ocess called non-homologous end joining (NHEJ), decided to probe whether DNA repair proteins are involved in complicon formation. They began by knocking out a major DNA repair mechanism in mice, effectively creating mice that lack one of two proteins central to NHEJ. Mice lacking NHEJ normally die before birth, because the cellular system for detecting high levels of DNA damage triggers programmed cell death, also called apoptosis. To keep the mice alive longer, the researchers also knocked out the gene for p53, which is an important component of the DNA damage detection system.
"When we eliminated the p53 protein, the mice survived fine until after birth," said Alt. "However, after only a few weeks they began to develop pro-B cell lymphomas, from which they died." Pro-B cell lymphomas are tumors that arise when cells of the immune system, called B cells, proliferate at an immature stage of development.
The researchers found that the lymphomas in these mice showed amplifications of genomic regions, or loci, containing two genes c-myc and IgH-- involved in B cell development. These amplifications somehow arose from complicons produced when the mouse chromosomes 12 and 15 underwent translocations.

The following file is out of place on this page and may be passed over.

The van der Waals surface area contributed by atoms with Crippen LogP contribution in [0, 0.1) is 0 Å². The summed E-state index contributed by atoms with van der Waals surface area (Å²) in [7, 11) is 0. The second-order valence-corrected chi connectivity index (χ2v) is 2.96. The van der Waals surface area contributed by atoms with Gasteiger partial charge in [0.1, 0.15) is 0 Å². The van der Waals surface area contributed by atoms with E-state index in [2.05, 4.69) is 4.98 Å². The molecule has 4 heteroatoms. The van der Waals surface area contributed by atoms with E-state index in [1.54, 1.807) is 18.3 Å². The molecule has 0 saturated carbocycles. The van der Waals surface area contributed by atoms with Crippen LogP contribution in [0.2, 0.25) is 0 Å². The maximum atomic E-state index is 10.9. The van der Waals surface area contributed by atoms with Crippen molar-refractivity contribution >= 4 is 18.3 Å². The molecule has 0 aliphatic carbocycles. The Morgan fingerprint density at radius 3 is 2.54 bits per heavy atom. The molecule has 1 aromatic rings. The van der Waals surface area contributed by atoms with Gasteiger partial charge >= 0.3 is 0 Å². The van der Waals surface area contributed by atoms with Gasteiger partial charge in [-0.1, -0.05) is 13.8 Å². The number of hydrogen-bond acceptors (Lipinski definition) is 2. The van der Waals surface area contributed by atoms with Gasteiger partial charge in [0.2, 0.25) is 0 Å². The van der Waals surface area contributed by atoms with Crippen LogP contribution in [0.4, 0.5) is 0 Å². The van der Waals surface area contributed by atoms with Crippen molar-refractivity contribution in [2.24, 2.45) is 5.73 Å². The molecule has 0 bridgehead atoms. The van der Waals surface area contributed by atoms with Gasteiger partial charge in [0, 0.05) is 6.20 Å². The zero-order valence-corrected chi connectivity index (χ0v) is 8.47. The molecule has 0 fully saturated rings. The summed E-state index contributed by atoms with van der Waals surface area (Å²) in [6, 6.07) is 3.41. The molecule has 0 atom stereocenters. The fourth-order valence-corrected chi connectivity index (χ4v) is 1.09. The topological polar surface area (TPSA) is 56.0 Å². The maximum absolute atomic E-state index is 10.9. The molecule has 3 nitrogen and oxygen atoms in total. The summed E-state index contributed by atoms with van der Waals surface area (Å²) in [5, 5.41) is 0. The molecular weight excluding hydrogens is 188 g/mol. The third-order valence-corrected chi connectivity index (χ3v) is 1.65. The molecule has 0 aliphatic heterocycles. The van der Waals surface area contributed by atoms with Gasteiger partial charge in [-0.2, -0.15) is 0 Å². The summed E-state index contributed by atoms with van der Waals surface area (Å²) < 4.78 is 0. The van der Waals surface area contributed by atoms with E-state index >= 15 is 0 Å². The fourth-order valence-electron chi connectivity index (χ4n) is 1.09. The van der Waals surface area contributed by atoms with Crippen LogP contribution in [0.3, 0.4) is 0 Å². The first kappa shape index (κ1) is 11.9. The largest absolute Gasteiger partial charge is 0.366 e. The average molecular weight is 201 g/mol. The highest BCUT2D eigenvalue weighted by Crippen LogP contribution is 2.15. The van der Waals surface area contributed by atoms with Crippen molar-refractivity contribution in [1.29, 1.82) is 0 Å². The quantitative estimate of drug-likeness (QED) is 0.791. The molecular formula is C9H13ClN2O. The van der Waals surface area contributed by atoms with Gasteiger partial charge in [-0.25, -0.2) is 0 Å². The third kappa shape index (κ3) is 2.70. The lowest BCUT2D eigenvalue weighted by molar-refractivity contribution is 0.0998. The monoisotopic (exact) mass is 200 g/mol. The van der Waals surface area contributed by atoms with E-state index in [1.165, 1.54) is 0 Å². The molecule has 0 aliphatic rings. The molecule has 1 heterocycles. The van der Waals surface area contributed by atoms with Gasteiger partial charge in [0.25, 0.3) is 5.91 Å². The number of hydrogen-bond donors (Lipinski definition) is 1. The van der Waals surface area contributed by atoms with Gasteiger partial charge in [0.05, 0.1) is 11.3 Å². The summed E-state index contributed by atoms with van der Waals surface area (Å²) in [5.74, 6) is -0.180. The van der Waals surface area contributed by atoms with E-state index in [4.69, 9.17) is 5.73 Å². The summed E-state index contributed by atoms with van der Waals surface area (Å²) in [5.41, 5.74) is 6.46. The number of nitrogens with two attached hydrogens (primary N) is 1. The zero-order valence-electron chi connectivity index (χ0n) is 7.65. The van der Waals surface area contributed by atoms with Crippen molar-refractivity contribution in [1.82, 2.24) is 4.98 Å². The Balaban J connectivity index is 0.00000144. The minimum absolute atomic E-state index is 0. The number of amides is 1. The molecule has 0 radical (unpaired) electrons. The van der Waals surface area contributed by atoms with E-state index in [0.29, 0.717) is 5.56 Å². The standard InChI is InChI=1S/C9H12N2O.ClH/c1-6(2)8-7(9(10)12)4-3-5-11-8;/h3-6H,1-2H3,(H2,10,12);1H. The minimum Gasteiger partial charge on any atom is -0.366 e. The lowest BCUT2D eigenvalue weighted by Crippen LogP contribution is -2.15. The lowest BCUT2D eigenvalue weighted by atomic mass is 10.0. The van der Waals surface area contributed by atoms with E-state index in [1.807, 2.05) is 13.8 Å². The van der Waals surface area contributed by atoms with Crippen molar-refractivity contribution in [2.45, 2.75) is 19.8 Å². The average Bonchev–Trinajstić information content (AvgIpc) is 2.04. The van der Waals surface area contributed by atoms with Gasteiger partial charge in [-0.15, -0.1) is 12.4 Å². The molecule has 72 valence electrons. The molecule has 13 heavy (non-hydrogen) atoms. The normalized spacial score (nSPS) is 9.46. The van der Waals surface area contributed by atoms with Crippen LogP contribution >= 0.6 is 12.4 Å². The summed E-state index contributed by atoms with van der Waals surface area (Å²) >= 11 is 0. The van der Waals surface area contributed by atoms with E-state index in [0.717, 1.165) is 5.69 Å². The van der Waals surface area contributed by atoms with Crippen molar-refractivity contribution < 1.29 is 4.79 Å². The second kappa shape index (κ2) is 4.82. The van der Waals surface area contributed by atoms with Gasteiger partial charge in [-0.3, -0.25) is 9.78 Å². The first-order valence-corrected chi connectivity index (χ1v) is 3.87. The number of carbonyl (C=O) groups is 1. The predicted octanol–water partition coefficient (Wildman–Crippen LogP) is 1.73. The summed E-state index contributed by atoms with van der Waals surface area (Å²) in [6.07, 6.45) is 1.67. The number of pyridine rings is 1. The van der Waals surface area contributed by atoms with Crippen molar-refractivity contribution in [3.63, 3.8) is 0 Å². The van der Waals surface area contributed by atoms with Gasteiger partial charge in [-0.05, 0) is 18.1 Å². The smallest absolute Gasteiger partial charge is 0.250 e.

To understand how complicons gave rise to these lymphomas, the scientists decided to test whether the translocations depended on a DNA-snipping enzyme called RAG. This enzyme is critical for joining and recombining genes in the normal development of B cells.
"We thought a requirement for RAG was a good possibility, because we knew that the IgH gene locus was a target for RAG," said Alt. "Also, it's been long proposed that RAG-induced chromosome breaks can lead to translocations that cause amplifications in other kinds of tumors."
The researchers demonstrated that RAG is required for complicon formation by making "triple-knockout" mice that lacked RAG, p53 and XRCC4, a protein involved in DNA repair. The triple-kPage: 1 2 3 4 Related biology news :1
Contact: Jim Keeley
Howard Hughes Medical Institute
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